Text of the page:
Sinus Augmentation or Sinus Lift Procedure

The Sinus Augmentation of Sinus Lift Procedures are very common bone grafting procedures within the realm of implant dentistry.  Patients are often not quite clear what these procedures actually are, so I would like to

The maxillary sinus on a CT scan 3-D image

The maxillary sinus on a CT scan 3-D image

shed some light on these grafting procedures.  The maxillary sinus is the largest of all sinuses in the head-and-neck area.  It is located just to the inside of the bone in the upper cheek area.  The maxillary sinus starts out as a small air cavity in children and then expands and gets bigger as we grow older.  Once teeth are missing in the back areas of the upper jaw, the sinus will expand even further down towards the jaw ridge from the inside of the jaw bone.  This can be seen on the images on the right, especially the very bottom image, which shows a cross-sectional CT scan slice through the alveolar process of the upper jaw bone.

Now, as the sinus expands, and encroaches upon the alveolar ridge from the inside, you can appreciate that there is a diminishing distance of bone left between the top of the ridge and the floor of the sinus.  If this distance is too small to place one or several dental implants of proper length, we need to perform a sinus lift or sinus augmentation procedure, in order to re-gain this distance.

What is the difference between a “Sinus Augmentation” and a “Sinus Lift Procedure”?  Well, many will use these two terms

A CT Scan Slice through the sinus and alveolar process

A CT Scan Slice through the sinus and alveolar process

interchangeably, however there is a little difference between these two terms.  A “Sinus Augmentation” is a slightly more aggressive procedure, where a window is cut into the bony cheek side wall of the sinus and the sinus membrane is then gently lifted off the sinus floor, until a bone graft is finally placed underneath the lifted membrane.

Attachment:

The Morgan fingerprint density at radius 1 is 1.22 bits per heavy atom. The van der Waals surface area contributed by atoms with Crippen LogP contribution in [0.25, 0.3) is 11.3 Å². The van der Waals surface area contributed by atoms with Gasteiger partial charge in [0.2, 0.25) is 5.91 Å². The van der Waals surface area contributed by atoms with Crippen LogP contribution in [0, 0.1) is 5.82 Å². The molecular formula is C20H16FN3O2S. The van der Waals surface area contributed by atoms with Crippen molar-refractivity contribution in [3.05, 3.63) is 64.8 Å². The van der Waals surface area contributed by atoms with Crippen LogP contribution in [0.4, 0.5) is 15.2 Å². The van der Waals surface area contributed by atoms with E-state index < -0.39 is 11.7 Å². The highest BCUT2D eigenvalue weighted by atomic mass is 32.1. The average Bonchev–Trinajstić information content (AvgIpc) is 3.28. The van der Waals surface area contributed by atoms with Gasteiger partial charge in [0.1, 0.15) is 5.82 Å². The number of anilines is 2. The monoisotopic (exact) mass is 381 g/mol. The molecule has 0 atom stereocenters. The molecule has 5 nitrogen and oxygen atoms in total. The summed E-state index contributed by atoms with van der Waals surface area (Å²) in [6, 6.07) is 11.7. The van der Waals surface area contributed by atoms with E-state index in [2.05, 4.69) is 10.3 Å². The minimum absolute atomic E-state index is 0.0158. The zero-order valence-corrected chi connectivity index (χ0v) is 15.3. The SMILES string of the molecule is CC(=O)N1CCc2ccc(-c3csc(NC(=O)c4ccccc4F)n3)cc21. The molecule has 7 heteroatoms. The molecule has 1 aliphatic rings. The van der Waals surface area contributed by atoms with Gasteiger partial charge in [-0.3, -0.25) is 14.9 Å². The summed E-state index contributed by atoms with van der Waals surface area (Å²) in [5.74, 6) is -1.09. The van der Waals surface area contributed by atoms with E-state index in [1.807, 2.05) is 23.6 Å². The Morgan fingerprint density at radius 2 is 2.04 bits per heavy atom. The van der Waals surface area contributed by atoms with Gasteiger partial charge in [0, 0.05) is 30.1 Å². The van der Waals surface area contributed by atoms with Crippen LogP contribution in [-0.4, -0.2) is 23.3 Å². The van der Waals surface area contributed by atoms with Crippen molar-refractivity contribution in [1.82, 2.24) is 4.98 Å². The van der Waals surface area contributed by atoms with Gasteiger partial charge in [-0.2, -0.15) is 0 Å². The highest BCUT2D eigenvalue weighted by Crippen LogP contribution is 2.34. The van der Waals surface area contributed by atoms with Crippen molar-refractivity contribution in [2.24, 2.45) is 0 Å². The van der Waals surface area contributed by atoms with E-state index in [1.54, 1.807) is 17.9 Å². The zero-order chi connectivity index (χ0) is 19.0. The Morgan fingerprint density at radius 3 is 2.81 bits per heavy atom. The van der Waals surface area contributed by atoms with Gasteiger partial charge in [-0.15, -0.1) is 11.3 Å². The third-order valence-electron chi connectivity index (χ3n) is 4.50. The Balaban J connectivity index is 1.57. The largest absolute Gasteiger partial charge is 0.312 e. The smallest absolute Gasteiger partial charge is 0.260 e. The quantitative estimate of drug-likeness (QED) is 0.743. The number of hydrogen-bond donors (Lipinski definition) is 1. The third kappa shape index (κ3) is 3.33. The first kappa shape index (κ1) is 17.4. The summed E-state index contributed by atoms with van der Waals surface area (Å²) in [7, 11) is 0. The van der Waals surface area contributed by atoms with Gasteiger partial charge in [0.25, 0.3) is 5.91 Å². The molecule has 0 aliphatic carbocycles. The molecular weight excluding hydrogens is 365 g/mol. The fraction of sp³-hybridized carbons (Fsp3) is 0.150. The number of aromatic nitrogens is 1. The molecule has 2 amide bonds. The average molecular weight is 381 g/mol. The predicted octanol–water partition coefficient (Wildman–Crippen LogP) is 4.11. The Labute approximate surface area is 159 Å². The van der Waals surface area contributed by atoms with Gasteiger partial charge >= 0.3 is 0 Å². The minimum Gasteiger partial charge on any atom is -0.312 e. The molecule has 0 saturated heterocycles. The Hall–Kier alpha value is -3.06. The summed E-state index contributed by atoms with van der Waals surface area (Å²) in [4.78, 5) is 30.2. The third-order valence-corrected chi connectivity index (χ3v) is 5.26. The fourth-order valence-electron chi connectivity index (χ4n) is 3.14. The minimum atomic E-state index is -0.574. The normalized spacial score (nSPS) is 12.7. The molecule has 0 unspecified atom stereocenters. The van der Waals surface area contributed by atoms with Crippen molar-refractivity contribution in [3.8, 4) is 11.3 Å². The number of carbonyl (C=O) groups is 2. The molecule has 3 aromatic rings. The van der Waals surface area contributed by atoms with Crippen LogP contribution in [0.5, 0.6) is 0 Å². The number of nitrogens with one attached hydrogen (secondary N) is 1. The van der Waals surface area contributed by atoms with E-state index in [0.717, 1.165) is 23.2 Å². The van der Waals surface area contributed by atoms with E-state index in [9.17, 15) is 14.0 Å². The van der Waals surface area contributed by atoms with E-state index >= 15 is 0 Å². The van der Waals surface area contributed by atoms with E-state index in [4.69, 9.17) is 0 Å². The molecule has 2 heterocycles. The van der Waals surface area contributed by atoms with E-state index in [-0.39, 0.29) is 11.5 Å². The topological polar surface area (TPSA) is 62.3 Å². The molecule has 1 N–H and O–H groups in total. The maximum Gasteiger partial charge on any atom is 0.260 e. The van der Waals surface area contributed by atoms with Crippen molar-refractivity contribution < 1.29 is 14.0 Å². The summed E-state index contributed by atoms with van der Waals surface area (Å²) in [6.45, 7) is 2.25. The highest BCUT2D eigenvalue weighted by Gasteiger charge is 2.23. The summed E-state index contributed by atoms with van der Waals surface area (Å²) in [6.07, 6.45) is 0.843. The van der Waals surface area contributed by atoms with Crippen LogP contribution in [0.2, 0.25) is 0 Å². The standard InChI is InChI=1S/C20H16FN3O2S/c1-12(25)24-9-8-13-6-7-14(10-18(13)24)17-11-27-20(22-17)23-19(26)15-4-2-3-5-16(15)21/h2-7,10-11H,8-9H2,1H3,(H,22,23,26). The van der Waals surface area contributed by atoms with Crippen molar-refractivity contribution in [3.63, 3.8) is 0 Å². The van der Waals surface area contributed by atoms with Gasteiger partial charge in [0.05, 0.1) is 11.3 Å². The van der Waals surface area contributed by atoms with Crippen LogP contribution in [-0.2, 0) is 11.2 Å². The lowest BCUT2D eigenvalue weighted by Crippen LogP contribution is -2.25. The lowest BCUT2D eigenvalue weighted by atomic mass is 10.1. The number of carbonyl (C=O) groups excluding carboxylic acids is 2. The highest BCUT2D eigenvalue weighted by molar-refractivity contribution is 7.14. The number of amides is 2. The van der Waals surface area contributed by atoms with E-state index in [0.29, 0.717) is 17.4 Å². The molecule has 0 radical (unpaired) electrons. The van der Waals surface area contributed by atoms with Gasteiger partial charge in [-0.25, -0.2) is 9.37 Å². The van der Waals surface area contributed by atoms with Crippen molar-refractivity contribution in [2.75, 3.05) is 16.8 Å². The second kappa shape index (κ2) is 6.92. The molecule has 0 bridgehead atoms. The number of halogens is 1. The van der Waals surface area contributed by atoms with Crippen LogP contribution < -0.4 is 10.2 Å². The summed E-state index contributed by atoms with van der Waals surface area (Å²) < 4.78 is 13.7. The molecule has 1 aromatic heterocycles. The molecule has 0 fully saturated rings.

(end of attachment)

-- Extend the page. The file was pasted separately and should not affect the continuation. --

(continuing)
A Sinus Lift procedure, on the other hand is usually performed right through the hole which is drilled for the implant(s).  No window is cut on the cheek side of the bone.  The Augmentation is usually done, for bigger lifts and the Lift procedure is usually done for smaller lifts.

So when the sinus membrane is finally lifted in either procedure, a bone graft is placed underneath the membrane, which keeps the membrane “tented” up.  For more detailed information on bone grafts see my bone graft post or link to Robert Gougaloff ‘s website.  This bone graft will then “mature” over the next six to 24 months (depending on the type of graft used).  What this

A CT Scan Cross sectional slice from the above image

A CT Scan Cross sectional slice from the above image

has accomplished however, is that the floor of the sinus was effectively “raised” and has thus given us enough room to place one or more dental implants of proper length.

Sinus Augmentations and dental implants can be done in one stage or in two stages, depending on how much residual alveolar bone was left to stabilize the implant.  If it is done in two stages, then the dental implant is usually placed 6 to 12 months following the sinus augmentation, depending on the graft material used.

Sinus Lift Procedures and the placement of dental implants are usually done at the same time, which obviously shortens the treatment time dramatically.  However this can usually be only done if the amount of lift needed is not too excessive.

A video of a Sinus Augmentation procedure can be seen on the following video link: Robert Gougaloff ‘s Sinus Augmentation Video.

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